How Closely Do Hypothetical Surveys and Laboratory Experiments Predict Field Behavior?
We compare the ability of three preference elicitation methods (hypothetical choices, nonhypothetical choices, and nonhypothetical rankings) and three discrete-choice econometric models (the multinomial logit [MNL], the independent availability logit [IAL], and the random parameter logit [RPL]) to predict actual retail shopping behavior in three different product categories (ground beef, wheat flour, and dishwashing liquid). Overall, we find a high level of external validity. Our specific results suggest that the nonhypothetical elicitation approaches, especially the nonhypothetical ranking method, outperformed the hypothetical choice experiment in predicting retail sales. We also find that the RPL can have superior predictive performance, but that the MNL predicts equally well in some circumstances. Copyright 2007, Oxford University Press.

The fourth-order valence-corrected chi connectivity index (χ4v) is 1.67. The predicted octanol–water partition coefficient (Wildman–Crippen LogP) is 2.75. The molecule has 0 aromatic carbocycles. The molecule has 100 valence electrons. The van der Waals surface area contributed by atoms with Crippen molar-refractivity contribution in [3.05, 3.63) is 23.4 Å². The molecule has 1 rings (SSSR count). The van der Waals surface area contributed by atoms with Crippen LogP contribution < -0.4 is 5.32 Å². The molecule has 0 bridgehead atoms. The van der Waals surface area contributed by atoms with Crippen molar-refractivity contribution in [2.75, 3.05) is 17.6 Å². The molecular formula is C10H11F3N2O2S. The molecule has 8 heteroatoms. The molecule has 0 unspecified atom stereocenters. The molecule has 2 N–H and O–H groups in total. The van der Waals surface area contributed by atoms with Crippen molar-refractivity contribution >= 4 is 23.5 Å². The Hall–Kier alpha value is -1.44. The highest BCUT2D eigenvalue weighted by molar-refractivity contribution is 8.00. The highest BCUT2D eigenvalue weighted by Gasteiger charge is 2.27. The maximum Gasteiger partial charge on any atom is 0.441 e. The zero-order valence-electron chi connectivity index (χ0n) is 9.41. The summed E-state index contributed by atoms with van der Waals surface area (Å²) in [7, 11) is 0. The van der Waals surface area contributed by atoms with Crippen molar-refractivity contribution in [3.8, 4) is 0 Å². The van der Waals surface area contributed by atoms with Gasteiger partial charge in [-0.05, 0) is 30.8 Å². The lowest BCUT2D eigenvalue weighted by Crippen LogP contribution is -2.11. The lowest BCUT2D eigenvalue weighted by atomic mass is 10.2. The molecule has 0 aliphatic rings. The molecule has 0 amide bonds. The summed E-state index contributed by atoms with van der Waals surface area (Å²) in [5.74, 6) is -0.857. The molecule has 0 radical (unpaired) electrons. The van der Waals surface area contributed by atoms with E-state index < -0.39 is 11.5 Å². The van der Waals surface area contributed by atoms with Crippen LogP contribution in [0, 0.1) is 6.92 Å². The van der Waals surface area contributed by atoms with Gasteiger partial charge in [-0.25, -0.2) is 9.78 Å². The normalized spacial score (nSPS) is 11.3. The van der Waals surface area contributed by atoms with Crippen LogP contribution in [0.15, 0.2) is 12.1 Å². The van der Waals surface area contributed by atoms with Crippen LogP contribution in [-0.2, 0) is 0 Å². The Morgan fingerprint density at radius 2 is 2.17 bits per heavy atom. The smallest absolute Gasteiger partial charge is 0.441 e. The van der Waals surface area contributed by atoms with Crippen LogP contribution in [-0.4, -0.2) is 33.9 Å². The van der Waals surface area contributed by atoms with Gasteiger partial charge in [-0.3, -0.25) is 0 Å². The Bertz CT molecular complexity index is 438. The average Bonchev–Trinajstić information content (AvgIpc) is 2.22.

Volume (Year): 91 (2007)
Issue (Month): 2 ()
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